Many investors freaked out when the S&P 500 and Dow Jones Industrial Average plunged 2 percent Thursday.
But younger investors—certainly those under 40—should cheer the news and hope for more of the same, many experts say.
That's because a major market correction would allow them to buy stocks at prices that will almost surely rise by the time they retire, assuming they buy stocks of solid companies.
An old adage has it that when stocks fall 10 percent, you should swoop in to buy, and when they fall another 10 percent you should swoop in to buy more.
Those in their 20s or early 30s should "pray for a long, awful [bear] market," financial adviser William Bernstein, a specialist on investing for millennials, told Time.com.
The S&P 500 has dropped 5.6 percent from its Sept. 19 record high, closing Friday at 1,906.13.
Many financial advisers recommend that young investors regularly put money into stocks regardless of the market's level, an investment method known as "dollar-cost averaging."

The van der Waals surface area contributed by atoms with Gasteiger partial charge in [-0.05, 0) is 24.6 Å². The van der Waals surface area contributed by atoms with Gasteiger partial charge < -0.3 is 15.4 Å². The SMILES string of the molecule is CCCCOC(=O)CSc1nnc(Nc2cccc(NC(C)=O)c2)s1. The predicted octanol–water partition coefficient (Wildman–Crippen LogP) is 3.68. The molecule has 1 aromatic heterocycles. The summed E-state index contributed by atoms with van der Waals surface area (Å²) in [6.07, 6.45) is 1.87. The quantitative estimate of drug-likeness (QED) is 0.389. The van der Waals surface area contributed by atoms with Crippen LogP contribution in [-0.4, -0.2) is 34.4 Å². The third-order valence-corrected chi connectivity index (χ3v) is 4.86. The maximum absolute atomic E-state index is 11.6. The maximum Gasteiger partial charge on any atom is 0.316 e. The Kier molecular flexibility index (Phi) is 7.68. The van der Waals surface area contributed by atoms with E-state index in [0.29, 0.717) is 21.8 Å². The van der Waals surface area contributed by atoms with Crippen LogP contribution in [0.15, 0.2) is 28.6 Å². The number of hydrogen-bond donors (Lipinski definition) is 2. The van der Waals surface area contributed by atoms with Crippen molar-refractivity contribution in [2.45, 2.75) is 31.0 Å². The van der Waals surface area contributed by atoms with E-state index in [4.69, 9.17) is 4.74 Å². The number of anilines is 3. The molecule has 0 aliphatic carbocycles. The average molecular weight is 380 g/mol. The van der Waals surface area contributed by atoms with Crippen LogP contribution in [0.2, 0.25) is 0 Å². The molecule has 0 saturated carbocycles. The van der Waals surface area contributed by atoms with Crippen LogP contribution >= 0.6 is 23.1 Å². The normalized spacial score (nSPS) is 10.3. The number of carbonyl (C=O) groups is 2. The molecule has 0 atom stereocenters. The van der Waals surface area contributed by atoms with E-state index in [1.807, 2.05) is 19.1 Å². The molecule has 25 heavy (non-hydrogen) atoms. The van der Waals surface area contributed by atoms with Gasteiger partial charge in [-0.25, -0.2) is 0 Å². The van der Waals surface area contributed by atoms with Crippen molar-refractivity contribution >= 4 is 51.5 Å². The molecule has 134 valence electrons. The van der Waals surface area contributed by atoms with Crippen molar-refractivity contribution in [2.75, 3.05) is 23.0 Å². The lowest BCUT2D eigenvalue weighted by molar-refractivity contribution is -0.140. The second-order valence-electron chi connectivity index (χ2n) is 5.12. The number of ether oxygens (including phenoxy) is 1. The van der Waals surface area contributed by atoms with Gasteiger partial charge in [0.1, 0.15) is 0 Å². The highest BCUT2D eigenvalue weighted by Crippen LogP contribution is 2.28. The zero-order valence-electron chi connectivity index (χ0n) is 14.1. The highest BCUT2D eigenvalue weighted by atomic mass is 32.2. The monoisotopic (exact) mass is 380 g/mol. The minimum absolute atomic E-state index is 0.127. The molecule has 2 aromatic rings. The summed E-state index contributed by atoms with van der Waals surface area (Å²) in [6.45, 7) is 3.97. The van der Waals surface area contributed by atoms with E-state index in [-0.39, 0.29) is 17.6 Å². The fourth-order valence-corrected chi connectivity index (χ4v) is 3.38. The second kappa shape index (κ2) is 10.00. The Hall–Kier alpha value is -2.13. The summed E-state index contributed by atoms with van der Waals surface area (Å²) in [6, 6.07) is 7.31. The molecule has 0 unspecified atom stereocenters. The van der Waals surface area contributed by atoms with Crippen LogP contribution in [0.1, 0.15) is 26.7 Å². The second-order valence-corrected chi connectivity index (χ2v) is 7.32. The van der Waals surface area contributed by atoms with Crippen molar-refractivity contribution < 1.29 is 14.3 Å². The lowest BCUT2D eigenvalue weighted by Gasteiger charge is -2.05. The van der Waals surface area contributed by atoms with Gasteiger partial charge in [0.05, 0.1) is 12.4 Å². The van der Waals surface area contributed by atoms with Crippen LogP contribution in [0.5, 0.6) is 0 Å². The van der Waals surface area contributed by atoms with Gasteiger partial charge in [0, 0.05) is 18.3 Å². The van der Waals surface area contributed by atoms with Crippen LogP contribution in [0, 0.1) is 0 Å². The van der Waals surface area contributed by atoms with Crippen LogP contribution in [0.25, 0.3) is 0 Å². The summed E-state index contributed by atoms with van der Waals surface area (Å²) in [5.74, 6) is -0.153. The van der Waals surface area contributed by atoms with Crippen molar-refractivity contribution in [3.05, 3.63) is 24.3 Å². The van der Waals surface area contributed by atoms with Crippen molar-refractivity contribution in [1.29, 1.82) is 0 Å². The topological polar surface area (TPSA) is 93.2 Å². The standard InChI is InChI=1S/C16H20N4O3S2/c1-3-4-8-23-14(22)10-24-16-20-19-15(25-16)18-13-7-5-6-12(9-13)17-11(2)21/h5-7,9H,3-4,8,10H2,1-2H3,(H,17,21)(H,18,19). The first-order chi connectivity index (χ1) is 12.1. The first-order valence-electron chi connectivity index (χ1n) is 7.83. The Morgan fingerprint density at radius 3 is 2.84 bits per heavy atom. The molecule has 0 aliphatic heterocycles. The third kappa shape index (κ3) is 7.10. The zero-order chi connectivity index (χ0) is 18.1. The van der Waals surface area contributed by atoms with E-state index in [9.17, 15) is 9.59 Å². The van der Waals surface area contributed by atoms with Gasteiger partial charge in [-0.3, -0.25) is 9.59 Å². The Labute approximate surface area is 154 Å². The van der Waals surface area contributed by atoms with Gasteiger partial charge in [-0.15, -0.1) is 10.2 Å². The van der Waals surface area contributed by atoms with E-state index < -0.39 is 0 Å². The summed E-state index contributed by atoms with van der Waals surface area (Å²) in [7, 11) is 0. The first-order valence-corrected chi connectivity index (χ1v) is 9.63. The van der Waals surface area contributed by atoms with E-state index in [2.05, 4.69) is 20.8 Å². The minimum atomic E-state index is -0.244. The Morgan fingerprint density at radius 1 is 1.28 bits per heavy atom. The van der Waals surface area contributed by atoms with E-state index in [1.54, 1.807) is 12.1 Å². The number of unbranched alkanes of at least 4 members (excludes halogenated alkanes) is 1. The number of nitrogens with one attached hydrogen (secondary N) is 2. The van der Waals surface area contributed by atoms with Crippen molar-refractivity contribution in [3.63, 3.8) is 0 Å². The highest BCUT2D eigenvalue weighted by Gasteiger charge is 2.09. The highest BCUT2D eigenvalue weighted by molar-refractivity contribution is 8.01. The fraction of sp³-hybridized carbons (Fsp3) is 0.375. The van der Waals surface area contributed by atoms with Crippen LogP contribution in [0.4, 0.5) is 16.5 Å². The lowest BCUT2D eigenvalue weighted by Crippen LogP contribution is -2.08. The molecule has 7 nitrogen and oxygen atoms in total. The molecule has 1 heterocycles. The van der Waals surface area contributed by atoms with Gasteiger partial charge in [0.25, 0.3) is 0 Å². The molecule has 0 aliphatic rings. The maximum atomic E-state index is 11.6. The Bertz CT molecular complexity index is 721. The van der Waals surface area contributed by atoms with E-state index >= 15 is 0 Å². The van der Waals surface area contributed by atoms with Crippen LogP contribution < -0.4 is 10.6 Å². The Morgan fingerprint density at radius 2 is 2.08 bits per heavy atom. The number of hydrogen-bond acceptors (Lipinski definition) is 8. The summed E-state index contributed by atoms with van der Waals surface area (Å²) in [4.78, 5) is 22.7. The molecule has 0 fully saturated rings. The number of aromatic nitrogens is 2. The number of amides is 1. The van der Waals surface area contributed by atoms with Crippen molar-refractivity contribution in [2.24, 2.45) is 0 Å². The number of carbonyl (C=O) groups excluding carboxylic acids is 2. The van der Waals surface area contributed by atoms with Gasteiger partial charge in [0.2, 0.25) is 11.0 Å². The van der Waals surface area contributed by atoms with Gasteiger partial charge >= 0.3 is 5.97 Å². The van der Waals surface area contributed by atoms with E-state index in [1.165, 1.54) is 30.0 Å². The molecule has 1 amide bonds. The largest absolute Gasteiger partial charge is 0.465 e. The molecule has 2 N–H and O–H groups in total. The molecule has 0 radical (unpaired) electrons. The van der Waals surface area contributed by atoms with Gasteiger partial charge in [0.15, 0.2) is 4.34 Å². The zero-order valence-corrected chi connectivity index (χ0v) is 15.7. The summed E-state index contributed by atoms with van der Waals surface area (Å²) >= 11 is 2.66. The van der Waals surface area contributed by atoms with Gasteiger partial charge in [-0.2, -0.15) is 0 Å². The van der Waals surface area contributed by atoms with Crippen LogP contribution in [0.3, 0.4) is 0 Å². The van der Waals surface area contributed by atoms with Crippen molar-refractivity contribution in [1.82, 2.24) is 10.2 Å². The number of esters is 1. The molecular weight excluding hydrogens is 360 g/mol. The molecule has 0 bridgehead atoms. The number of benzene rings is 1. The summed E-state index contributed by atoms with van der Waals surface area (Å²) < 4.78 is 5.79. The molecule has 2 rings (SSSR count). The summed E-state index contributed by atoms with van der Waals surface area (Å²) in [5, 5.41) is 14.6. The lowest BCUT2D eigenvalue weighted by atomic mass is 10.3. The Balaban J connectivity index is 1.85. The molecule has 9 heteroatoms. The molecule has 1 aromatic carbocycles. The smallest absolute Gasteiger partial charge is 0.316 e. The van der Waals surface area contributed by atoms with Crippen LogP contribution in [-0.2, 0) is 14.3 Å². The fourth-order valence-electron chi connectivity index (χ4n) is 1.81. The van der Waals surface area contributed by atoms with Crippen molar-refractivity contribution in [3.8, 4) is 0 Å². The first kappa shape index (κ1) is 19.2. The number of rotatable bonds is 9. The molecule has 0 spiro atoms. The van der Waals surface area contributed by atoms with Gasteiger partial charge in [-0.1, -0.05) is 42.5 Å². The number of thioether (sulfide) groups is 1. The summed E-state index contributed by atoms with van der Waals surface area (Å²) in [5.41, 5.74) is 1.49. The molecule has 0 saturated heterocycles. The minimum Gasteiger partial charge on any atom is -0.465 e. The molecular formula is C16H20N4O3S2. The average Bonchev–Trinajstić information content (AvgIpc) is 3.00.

Concern about sluggish economic growth outside the United States has many investors rattled.
"It's been an emotional roller coaster," Mark Freeman, chief investment officer at Westwood Holdings Group, told Bloomberg. "It’s really about investors" degree of confidence on growth outside of the U.S. and that’s what has been called into question."
To be sure, David Kelly, chief global strategist for JPMorgan Funds, told The Associated Press that strong third-quarter earnings may well push stocks back up.
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